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For those who hope to make luck less of a prominent figure in the process, there are things that can make your work catch a curator’s eye and position you for greater visibility. Rebecca Robertson, a curator, writer, photo editor, and coeditor of New York Photography Diary, says that the way that a photographer presents his or her work to a potential curator or exhibitor can give a huge boost to the work’s chances of success. “When I’m looking at work,” Robertson says, “I want to know that the photographer takes his or her work seriously and is ready to be sending it out into the world.” That seriousness factor isn’t simply about nice paper and fancy art portfolios. Of course, those are certainly not going to hurt; however, it is much more important to keep your focus on the quality of the images themselves, and on the story that they tell to a potential exhibitor.
“If the work is strong,” Robertson says, “it will show. And if it isn’t, fancy presentation won’t disguise it.”
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After you have landed a place to exhibit your work, there are other considerations about how you should present your photographs to give them maximum impact. “The way pictures are hung makes assumptions about what is being offered,” Brian O’Doherty wrote in Inside the White Cube back in 1976, and that principle is just as valid today. While painters have traditionally used ornate frames to underline the seriousness and aesthetic nature of their work, that isn’t nearly so common for photography. “As a rule,” Robertson notes, “frames for photographs are simple or non-existent.” Once again, the principle of keeping your eye on the images themselves, especially on how different photos relate to each other in terms of size space and position, is important. You are creating an overall mood when you arrange a group of pictures on the wall, telling a story that gives the viewer a coherent sense of your work.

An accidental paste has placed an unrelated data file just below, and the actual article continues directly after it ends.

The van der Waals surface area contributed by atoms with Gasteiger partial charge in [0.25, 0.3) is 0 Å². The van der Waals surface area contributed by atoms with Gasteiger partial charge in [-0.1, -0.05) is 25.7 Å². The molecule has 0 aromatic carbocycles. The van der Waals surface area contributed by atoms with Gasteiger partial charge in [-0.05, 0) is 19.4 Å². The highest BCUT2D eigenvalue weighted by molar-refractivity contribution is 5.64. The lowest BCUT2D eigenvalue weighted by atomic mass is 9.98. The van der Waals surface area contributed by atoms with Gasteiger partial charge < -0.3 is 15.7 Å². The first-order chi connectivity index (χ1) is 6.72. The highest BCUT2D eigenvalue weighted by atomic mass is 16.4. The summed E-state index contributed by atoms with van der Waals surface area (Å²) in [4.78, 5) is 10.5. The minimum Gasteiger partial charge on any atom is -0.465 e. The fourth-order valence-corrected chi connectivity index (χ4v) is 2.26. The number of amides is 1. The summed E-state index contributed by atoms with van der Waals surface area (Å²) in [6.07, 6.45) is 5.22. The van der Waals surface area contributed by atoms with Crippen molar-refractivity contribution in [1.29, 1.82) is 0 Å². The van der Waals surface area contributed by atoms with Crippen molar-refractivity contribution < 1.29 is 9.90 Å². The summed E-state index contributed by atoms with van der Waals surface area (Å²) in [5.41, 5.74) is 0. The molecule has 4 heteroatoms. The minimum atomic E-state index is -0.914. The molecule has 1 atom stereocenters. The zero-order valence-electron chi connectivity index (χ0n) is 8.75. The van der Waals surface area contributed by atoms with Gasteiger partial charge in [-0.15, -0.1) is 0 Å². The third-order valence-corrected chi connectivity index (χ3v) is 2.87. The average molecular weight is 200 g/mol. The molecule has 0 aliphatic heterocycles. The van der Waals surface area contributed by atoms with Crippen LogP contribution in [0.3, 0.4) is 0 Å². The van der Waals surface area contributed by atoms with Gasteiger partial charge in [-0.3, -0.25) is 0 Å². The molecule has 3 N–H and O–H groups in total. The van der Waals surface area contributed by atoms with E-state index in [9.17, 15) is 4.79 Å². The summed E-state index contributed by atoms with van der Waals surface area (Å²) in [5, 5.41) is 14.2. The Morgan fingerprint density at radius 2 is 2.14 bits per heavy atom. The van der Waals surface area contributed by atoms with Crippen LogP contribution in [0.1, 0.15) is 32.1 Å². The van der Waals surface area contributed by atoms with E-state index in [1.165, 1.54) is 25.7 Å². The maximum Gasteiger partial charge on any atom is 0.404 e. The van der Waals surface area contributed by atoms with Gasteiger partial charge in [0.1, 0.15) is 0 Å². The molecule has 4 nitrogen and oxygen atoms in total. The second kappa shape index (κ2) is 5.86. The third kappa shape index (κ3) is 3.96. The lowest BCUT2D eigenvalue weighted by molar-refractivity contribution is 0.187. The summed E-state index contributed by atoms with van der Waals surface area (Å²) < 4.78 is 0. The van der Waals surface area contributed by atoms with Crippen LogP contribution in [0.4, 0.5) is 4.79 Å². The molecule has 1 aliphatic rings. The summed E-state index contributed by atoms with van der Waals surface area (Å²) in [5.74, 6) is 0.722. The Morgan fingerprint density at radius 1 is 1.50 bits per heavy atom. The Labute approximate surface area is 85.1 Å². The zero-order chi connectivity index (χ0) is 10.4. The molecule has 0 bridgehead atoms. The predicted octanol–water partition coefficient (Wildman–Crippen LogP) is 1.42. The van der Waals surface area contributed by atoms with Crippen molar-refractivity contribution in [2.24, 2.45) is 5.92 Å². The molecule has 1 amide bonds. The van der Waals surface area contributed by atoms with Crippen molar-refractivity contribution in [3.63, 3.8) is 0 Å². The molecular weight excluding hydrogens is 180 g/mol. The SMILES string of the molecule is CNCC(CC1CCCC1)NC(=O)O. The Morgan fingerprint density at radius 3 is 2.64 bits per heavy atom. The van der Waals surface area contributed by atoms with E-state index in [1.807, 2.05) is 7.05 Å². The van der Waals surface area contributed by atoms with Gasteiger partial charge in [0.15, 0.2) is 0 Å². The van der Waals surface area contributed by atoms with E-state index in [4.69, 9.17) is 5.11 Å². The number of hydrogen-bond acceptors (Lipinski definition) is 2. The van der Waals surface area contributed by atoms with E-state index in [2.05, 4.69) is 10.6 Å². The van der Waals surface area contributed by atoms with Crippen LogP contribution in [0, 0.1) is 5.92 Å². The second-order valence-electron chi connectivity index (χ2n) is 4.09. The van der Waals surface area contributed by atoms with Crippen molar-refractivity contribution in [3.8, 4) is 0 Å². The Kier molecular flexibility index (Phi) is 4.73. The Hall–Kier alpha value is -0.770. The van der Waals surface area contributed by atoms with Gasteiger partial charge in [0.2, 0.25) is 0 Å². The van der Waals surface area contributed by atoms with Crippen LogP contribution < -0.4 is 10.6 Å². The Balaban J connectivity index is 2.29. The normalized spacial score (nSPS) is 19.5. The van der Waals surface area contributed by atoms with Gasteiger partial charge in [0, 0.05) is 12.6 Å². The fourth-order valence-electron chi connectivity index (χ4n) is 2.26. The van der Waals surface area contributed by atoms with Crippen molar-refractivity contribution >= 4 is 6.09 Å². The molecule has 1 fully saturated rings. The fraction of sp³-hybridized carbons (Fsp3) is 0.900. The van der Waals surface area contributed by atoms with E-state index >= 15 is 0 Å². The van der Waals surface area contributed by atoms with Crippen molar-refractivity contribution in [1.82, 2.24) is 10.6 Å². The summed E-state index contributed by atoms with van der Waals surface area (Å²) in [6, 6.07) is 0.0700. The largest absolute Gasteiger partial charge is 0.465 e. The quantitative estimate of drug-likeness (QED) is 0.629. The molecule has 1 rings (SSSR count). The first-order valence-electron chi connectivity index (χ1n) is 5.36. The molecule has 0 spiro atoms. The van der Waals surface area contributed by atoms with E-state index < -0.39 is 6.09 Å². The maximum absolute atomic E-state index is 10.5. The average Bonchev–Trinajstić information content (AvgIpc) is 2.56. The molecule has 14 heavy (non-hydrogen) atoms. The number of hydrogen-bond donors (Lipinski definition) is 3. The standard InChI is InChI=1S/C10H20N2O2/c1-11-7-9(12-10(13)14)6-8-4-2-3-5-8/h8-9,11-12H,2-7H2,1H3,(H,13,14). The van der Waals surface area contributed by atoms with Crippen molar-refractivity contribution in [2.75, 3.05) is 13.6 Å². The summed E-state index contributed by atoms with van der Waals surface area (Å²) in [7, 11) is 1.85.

Once a viewer makes a connection with your art, how then is the process of selling a photograph different from that of selling a painting? While a painting is a wholly unique commodity, a photographic negative or digital file can be used to create an unlimited amount of prints. How the photographer decides to limit the number of copies he or she is willing to sell becomes a major component of the overall process. “The decision to limit an edition size is basically a marketing strategy,” Robertson says. “Since rarity drives value, the thinking is that a smaller edition will make a print more valuable. So if your goal is to make the most money from selling work, you should think about whether you would make more selling a few higher-priced works or more lower-priced works over your lifetime.”
Marketing and Selling Installation and Video Art
These issues can be even more complicated for artists who work in film, video, or installation art. First off, while a photographer can easily send out a portfolio that gives a fairly accurate look at the quality of his or her work, artists who produce videos or films face an uphill battle. It is one thing to ask a potential curator to look through a portfolio of photographs, and quite another to arrange a situation in which a potential exhibitor can view a group of videos or short films. The burden of explaining the concept of your work to people who might exhibit or buy it is much greater for film and video artists, since often they have to fill in the gaps for people who have not seen the work in its entirety.